North Arm Rifle Club


Davison Range and North Arm Rifle Club History and Beginnings

By Carol Richardson (nee Davison) with acknowledgement to Jasmine Sommer, author of Keen Eye, Steady Hand.

The range as known today as the Davison Range (officially named in 1980) was built by George Broomfield by the Australian Army in 1914. It opened with a timber Mallet, two targets and four mounds ( at 200, 300, 500 and 600 yards), a target shed and two flag poles.

Club records show the range was built on George Frederick Davison’s Dairy in 1914 by the Australian Army. George Davison came to North Arm from Grafton in 1907 and founded the club, serving as the first Honorary Secretary and second Captain for 34 years from 1914 until 1948.

Ranges like The Davison Range where constructed in many country towns from Brisbane to Maryborough during the pre World War 1 period. The Defence department constructed them to enable soldiers to train in rifle and pistol handling and also encouraged civilians to use the ranges to improve their shooting skills.

The North Arm Rifle Club (NARC) was originally called the North Arm Toolburra Club from it’s opening in 1914 until the 1960’s. The official opening of the club was not until the mid 1920’s when the war was over. The opening was held in the cow shed of the dairy farm where the range was located. The photo titled ‘1926 Members’ was possibly taken on this day along with the first shot fired by (Clara Davison, Aunt of Jim & George Davison Jnr)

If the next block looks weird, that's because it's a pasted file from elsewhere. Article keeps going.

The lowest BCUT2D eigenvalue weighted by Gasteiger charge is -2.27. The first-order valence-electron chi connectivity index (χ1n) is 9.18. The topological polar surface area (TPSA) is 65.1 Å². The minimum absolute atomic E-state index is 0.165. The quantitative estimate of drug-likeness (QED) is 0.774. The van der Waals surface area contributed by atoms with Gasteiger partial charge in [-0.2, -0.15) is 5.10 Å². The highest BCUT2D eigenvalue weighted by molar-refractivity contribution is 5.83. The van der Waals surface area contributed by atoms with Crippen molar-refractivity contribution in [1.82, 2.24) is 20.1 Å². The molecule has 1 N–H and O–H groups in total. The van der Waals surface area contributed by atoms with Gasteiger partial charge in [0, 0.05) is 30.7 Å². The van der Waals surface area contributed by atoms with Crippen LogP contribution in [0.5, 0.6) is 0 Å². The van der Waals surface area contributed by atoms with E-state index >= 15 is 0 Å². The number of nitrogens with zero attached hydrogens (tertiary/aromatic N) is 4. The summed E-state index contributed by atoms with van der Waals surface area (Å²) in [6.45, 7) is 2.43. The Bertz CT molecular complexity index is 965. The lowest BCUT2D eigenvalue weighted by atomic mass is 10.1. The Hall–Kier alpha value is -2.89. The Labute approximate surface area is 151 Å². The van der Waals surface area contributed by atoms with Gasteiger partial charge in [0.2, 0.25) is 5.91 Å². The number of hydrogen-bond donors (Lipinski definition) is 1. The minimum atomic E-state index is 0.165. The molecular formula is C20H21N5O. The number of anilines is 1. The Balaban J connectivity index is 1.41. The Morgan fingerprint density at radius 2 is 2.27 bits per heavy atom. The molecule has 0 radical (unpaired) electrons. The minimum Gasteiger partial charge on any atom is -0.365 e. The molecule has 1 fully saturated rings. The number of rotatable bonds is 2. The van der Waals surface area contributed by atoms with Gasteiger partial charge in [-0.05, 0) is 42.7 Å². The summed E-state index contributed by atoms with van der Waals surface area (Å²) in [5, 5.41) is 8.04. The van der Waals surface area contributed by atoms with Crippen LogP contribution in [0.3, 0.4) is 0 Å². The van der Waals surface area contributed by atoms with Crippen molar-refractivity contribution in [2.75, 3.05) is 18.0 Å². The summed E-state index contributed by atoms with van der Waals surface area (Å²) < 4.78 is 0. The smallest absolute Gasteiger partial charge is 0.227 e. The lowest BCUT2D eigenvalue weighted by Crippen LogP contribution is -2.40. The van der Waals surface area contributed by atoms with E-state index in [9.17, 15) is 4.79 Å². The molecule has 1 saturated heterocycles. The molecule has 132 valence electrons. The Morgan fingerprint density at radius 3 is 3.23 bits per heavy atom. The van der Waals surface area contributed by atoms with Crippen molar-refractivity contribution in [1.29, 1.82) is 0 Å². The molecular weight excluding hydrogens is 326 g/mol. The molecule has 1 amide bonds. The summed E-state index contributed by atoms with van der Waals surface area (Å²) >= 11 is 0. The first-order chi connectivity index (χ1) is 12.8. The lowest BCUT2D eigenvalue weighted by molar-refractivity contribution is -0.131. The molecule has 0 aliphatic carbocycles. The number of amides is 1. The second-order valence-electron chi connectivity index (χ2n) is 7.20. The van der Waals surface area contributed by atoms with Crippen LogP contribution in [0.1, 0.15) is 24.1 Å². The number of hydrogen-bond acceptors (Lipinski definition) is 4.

Club fees in 1916 were ten shillings. This same year members started to subscribe to a telephone fund, but it was a long wait until the Magneto, crank-up phone arrived at the butts in the 1940’s. In 1937 George Davison’s daughter Nellie aged 14, was hired by her father along with a young man named Les Taege to mark targets. They used glue to patch bullet holes made from plain flour and cold water mixed in a peach tin with hot water then added to thicken, and then applied with their fingers. This stick process continued the early 1950’s when patch were cut from old bullseyes with a steel punch.

The NARC was one of many clubs that made up the Lilly District. Others were Nambour, Yandina, Pomona, Cooran, Mooloo, Gympie, Kandanga and Miva Clubs. The Nambour Rifle Club’s range closed in 1948 and relocated to North Arm where they are located today. They brought with them two targets which meant the range now had six targets at 300, 500 and 600 yards.